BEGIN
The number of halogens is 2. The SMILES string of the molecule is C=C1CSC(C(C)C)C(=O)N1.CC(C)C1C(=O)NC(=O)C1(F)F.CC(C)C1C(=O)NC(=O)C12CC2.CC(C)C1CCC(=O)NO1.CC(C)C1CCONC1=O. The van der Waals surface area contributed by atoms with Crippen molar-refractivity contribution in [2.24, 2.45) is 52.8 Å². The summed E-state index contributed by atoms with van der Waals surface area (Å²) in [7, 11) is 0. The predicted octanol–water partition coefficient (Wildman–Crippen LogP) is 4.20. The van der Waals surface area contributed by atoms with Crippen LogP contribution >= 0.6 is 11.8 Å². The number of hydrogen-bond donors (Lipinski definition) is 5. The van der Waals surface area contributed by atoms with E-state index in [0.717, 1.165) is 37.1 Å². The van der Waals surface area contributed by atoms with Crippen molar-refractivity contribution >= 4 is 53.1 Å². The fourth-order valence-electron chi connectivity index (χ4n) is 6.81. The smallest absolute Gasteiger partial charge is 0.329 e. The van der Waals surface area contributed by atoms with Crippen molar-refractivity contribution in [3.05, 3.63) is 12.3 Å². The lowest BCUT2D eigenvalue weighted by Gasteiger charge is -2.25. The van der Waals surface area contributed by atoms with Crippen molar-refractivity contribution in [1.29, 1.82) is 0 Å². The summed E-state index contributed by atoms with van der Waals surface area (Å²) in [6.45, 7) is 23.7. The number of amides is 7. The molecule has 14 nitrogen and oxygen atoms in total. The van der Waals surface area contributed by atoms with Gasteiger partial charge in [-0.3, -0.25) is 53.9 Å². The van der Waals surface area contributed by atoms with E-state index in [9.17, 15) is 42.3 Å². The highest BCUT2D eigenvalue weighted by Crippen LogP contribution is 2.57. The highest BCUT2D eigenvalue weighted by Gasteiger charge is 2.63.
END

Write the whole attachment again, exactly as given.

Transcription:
The number of halogens is 2. The SMILES string of the molecule is C=C1CSC(C(C)C)C(=O)N1.CC(C)C1C(=O)NC(=O)C1(F)F.CC(C)C1C(=O)NC(=O)C12CC2.CC(C)C1CCC(=O)NO1.CC(C)C1CCONC1=O. The van der Waals surface area contributed by atoms with Crippen molar-refractivity contribution in [2.24, 2.45) is 52.8 Å². The summed E-state index contributed by atoms with van der Waals surface area (Å²) in [7, 11) is 0. The predicted octanol–water partition coefficient (Wildman–Crippen LogP) is 4.20. The van der Waals surface area contributed by atoms with Crippen LogP contribution >= 0.6 is 11.8 Å². The number of hydrogen-bond donors (Lipinski definition) is 5. The van der Waals surface area contributed by atoms with E-state index in [0.717, 1.165) is 37.1 Å². The van der Waals surface area contributed by atoms with Crippen molar-refractivity contribution >= 4 is 53.1 Å². The fourth-order valence-electron chi connectivity index (χ4n) is 6.81. The smallest absolute Gasteiger partial charge is 0.329 e. The van der Waals surface area contributed by atoms with Crippen molar-refractivity contribution in [3.05, 3.63) is 12.3 Å². The lowest BCUT2D eigenvalue weighted by Gasteiger charge is -2.25. The van der Waals surface area contributed by atoms with Crippen molar-refractivity contribution in [1.29, 1.82) is 0 Å². The summed E-state index contributed by atoms with van der Waals surface area (Å²) in [6.45, 7) is 23.7. The number of amides is 7. The molecule has 14 nitrogen and oxygen atoms in total. The van der Waals surface area contributed by atoms with Gasteiger partial charge in [-0.3, -0.25) is 53.9 Å². The van der Waals surface area contributed by atoms with E-state index in [9.17, 15) is 42.3 Å². The highest BCUT2D eigenvalue weighted by Crippen LogP contribution is 2.57. The highest BCUT2D eigenvalue weighted by Gasteiger charge is 2.63.